Dua Lipa's New Clothing Line Only Goes to Size 16 & It's Receiving Major Side-Eye

Dua Lipa is on fire in the music industry right now, but she's about to break into the fashion world as well. You heard it here, folks, the singer is collaborating with clothing brand /Nyden to create a line that will drop this fall. According to Teen Vogue, /Nyden is owned by H&M, which gives it some serious clout, and Dua Lipa's line is expected to drop with four capsule collections in total. 

This newfound love for designing clothes doesn't come as that much of a shock to us, TBH, because we already know Dua Lipa's been making her way up the fashion ladder with her bold fashion sense - she's like the Meghan Markle of street style.

The singer posted a video about this new project on Instagram, saying: "My first love is music, but fashion also plays an important role in my life because I believe it’s so vital to self-expression. I look for clothes that reflect strength and fearlessness, but also match up to today’s fast pace. So I’m excited to be co-creating with /Nyden on my designs – it’s going to be a collection that’s completely suited to me, both onstage and off, and for my fans."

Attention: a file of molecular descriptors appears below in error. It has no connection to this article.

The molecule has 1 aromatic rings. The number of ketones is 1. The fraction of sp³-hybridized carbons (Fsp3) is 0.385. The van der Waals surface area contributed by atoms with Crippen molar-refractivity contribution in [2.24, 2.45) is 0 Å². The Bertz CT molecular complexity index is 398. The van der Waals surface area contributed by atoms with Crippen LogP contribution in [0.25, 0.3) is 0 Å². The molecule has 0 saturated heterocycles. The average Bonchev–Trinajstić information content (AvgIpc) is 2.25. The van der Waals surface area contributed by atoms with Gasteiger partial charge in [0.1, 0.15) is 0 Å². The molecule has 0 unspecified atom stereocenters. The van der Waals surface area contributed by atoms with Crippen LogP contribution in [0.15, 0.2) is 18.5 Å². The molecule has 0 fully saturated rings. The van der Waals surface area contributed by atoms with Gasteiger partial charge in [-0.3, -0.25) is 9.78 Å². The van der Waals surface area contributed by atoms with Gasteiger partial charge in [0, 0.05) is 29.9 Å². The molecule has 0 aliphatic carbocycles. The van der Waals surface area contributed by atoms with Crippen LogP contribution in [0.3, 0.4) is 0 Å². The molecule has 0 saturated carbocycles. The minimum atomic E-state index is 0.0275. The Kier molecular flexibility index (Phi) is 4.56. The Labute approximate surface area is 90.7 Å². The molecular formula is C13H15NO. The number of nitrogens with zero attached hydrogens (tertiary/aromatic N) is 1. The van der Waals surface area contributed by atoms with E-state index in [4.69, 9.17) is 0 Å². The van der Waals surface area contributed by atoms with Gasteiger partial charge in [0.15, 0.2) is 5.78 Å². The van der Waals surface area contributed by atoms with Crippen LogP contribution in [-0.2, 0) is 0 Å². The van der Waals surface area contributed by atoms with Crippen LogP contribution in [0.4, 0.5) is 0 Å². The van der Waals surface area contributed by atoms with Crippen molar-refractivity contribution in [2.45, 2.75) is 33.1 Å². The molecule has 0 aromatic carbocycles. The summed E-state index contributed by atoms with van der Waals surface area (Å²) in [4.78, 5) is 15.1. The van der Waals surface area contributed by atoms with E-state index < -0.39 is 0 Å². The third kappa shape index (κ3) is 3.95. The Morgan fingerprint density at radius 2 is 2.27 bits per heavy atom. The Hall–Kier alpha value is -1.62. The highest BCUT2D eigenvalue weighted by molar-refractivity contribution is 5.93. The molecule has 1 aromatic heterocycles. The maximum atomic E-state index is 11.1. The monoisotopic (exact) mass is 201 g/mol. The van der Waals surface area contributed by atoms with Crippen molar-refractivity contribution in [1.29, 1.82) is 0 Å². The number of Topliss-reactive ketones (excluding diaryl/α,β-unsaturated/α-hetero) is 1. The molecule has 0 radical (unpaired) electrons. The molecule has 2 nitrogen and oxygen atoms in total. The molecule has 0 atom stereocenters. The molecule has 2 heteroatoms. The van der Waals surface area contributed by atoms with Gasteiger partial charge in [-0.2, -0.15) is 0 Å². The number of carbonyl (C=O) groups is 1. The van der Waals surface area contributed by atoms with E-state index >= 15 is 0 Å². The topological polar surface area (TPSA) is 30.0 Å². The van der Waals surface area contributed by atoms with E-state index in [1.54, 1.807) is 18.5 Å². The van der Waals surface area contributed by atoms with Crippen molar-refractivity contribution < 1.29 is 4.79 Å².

Of course, fans are already getting hyped AF for the release. Practically every comment on her post was a positive one, with fans saying they can't wait for the clothing line to drop and expressing the utmost support for her.

However, when people found out that the line isn't as inclusive as it claims to be, with its highest size going up to a UK size 16, there was obv some backlash. One Twitter user wrote, "She says accessible for everyone? Not having plus sizes is not having it accessible to everyone." If Dua Lipa really wants her line to take off, and to be truly accessible to everyone, maybe it's best that she rethinks the sizing options. 

We already know Dua Lipa's an advocate for women's rights, so we're expecting a lot from our boss babe. Hopefully in the future designs she'll be able to expand the line to make it more accessible to all sizes, and not just have the hype for inclusivity be centered on talk rather than action.